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Employee Guide to Age Discrimination


Employee Guide to Age Discrimination

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									Employee Guide to Age Discrimination

What do the regulations say – in summary

The regulations on age discrimination apply to all employers, private and public
sector vocational training providers, trade unions, professional organisations,
employer organisations and trustees and managers of occupational pension
schemes. The regulations cover recruitment, terms and conditions, promotions,
transfers, dismissals and training. They do not cover the provision of goods and

The regulations make it unlawful on the grounds of age to:

   •   discriminate directly against you – that is, to treat you less favourably than
       others because of your age – unless objectively justified

   •   discriminate indirectly against you – that is, to apply a criterion, provision or
       practice which disadvantages your particular age unless it can be objectively

   •   subject you to harassment. Harassment is unwanted conduct that violates
       your dignity or creates an intimidating, hostile, degrading, humiliating or
       offensive environment for you having regard to all the circumstances including
       your perception of the issue

   •   victimise you because you have made or intend to make a complaint or
       allegation or have given or intend to give evidence in relation to a complaint of
       discrimination on grounds of age

   •   discriminate against you, in certain circumstances, after the working
       relationship has ended.

Upper age limits on unfair dismissal and redundancy have been removed.

There is a national default retirement age of 65, making compulsory retirement below
65 unlawful unless objectively justified.

You have the right to request to work beyond 65 or any other retirement age set by
the organisation. The School as your employer has a duty to consider such requests.

There are limited circumstances when discrimination may be lawful.

What the regulations mean to you


   Am I protected against discrimination because of my age?

   Yes. You are protected against direct and indirect discrimination.
Is it ever legal to discriminate against someone because of their age?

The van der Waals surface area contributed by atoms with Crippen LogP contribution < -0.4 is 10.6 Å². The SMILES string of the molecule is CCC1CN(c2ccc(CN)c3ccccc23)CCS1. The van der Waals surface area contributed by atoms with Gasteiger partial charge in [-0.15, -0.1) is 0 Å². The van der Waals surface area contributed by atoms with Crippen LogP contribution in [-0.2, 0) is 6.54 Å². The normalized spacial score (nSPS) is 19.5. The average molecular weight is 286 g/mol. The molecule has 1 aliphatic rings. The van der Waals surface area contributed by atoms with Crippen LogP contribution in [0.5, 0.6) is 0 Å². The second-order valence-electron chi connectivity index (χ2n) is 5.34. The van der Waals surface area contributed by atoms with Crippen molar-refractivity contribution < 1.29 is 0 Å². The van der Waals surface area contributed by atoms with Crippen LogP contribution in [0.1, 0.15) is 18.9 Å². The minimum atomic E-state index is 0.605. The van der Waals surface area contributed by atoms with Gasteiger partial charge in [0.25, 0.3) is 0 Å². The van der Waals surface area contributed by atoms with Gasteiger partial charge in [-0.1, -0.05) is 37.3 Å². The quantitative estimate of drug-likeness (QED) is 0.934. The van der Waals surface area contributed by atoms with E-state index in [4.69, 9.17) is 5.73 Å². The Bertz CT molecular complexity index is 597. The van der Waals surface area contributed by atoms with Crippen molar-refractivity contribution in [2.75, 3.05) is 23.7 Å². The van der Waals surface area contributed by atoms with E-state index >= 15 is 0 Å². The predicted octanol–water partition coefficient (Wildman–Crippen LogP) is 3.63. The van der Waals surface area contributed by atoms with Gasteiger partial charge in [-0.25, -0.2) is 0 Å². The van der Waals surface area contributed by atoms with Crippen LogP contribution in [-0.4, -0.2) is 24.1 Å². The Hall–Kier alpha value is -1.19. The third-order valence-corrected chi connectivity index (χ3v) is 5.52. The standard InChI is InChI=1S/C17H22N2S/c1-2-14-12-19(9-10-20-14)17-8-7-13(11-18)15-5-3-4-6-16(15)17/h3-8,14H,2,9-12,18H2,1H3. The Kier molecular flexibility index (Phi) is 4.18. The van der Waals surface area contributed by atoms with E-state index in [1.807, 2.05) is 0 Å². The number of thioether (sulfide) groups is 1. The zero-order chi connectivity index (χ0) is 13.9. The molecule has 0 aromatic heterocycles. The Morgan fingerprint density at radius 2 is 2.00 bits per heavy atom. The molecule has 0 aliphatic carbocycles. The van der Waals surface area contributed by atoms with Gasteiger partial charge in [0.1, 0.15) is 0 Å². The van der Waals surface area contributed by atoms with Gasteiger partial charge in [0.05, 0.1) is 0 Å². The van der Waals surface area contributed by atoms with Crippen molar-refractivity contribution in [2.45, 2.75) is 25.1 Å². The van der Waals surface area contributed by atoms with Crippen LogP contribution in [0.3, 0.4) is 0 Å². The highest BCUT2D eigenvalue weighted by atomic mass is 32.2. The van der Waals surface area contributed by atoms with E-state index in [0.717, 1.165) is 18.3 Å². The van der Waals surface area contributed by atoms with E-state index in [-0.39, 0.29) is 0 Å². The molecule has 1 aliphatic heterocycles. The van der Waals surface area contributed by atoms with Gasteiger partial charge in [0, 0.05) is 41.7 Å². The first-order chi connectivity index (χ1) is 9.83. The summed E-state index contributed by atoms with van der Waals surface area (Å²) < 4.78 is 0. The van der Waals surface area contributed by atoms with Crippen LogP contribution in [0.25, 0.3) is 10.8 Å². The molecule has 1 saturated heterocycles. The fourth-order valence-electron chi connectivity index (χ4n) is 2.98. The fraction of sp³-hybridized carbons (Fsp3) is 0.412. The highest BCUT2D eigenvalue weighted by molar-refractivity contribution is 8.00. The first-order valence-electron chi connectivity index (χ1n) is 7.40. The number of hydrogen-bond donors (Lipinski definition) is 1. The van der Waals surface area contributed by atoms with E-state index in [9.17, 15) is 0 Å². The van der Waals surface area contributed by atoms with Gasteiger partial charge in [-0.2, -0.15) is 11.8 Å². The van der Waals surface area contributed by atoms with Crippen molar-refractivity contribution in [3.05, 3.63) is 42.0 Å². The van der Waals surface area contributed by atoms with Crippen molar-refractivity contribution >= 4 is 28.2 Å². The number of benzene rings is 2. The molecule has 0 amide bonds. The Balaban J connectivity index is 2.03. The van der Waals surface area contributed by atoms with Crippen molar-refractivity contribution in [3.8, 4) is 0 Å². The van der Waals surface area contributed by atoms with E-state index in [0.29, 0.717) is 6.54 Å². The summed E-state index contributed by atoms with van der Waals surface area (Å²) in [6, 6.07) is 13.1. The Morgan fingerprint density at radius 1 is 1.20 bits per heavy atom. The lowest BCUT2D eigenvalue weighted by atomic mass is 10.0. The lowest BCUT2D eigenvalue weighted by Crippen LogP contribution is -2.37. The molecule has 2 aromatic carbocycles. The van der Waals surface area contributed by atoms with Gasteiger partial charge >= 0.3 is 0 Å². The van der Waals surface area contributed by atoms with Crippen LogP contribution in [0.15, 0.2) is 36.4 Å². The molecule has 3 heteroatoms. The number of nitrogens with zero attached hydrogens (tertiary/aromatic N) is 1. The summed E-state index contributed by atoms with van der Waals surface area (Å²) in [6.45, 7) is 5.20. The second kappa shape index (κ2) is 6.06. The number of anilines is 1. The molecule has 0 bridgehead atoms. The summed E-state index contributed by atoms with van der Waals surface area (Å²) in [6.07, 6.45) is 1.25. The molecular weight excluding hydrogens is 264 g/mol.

There are limited circumstances when it is lawful to treat people differently because
of their age. It is not unlawful to discriminate on the grounds of your age:

   •   if there is an objective justification for treating people differently – for
       example, it might be necessary to fix a maximum age for the recruitment or
       promotion of employees (this maximum age might reflect the training
       requirements of the post or the need for a reasonable period of employment
       before retirement)

   •   if the discrimination is covered by one of the exceptions or exemptions
       given in the regulations – for example pay related to the National Minimum

   •   if there is a genuine occupational requirement (GOR) that a person must
       be of a certain age – for example, if an employer is producing a play which
       has parts for older or younger characters

Do I have the right not to be harassed because of my age?

Yes. Harassment includes behaviour that is offensive, frightening or in any way
distressing. It may be intentional bullying which is obvious or violent, but it can also
be unintentional, subtle and insidious. It may involve nicknames, teasing, name
calling or other behaviour which is not with malicious intent but which is upsetting. It
may be about the individual's age or it may be about the age of those with whom the
individual associates. It may not be targeted at an individual(s) but consist of a
general culture which, for instance, appears to tolerate the telling of ageist jokes.

Who is responsible for harassment?

Employers may be held responsible for the actions of their employees – as well as
the employees being individually responsible. The School and IW Council take the